What Exactly is a Traumatic Brain Injury?

Traumatic Brain Injuries (TBI) can be caused by a wide range of incidents, such as; car accidents, falls, assaults, and being struck by an object to the skull. The brain is remarkably complex, and what could seem like a simple accident could have long-lasting effects. Generally, the brain can be damaged in one of two ways; by external injury, which would leave visible marks, or by internal injury, where the injury is not visible. External injury results when an object strikes the head or, in the alternative, the head strikes the object. Internal injury occurs when the brain moves violently within the skull cavity.

TBI ranges from mild to severe. Even though one common misconception is that a person needs to lose consciousness to sustain a TBI, this is not necessarily true. In cases of whiplash, the brain rapidly accelerates/decelerates within the skull cavity. This often results in impairment of the cerebral nerve cells and fibers.  Car accidents, roller coaster or amusement park rides, during sport activities, or by being punched or shaken are leading causes of whiplash. The damage sustained can be microscopic, leaving modern technology, such as CT scans or MRI scans, incapable of visualizing or diagnosing the injury.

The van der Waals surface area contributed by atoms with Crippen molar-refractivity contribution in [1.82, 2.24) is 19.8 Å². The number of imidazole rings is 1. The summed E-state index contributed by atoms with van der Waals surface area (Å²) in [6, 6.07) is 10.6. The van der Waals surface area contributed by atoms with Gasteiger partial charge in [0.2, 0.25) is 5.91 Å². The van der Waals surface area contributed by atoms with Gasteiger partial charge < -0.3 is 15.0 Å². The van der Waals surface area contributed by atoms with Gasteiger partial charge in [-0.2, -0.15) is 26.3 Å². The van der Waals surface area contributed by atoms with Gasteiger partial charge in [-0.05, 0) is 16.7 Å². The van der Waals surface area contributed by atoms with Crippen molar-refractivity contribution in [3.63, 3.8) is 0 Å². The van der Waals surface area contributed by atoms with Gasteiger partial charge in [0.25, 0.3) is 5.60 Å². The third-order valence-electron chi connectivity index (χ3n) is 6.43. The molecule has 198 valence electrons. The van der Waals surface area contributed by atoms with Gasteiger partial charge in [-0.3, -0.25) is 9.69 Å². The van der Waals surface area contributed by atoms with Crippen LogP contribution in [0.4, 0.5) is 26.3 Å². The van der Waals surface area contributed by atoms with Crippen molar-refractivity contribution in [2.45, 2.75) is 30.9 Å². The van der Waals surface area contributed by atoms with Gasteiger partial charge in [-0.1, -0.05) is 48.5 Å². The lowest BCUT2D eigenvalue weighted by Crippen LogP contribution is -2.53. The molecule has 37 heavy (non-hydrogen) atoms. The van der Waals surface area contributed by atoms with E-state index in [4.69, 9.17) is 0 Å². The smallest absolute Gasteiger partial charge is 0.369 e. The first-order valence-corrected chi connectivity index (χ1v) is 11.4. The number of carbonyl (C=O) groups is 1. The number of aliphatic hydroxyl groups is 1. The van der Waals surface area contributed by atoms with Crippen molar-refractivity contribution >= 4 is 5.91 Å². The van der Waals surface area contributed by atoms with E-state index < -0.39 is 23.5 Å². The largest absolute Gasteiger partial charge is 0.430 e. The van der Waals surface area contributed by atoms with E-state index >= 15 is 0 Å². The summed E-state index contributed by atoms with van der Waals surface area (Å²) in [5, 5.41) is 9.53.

Instead, trained physicians diagnose their patients using the modified Glasgow Coma Scale (GCS). The GCS is a neurological scale that objectively measures a person’s conscious state following a head injury. It specifically assesses a person’s eye, verbal and motor responses in order to determine the severity of head trauma.

Common symptoms of mild TBI may include: headaches, dizziness, loss of balance, nausea, mood changes, memory or concentration problems, sensitivity to light or sound, blurred vision, fatigue, difficulty sleeping or sleeping more than usual.

Currently, insurance companies rely on outdated “junk science” to defend against TBI claims. Instead of accepting the diagnosis provided by trained physicians that utilize the modified GCS neurological scale, they instead ask courts and juries to rely on common misconceptions that modern science has debunked, such as: the CT scan or MRI scan did not show visible damage therefore brain injury did not occur, a person must lose consciousness in order to sustain a brain injury, or insurance companies hire doctors that rely on limited facts and ignore an abundance of evidence, such as the circumstances of the head injury and the TBI symptoms affecting a person that manifests subsequent to the incident.

Fortunately, research continues that will lead to further awareness, diagnosis and treatment. The NFL and the Defense Department actively contribute to research efforts in mild traumatic brain injury. Additionally, the Obama Administration recently proposed $110 million in funding to further human brain research. Through these efforts, continued research, and the expertise of experienced brain injury attorneys, insurance companies will have a more difficult time hanging their hats on common misconceptions and antiquated science.

For more information on TBI’s and head trauma, call the the brain impairment attorneys of the Dolman Law Group for a free consultation and case evaluation.

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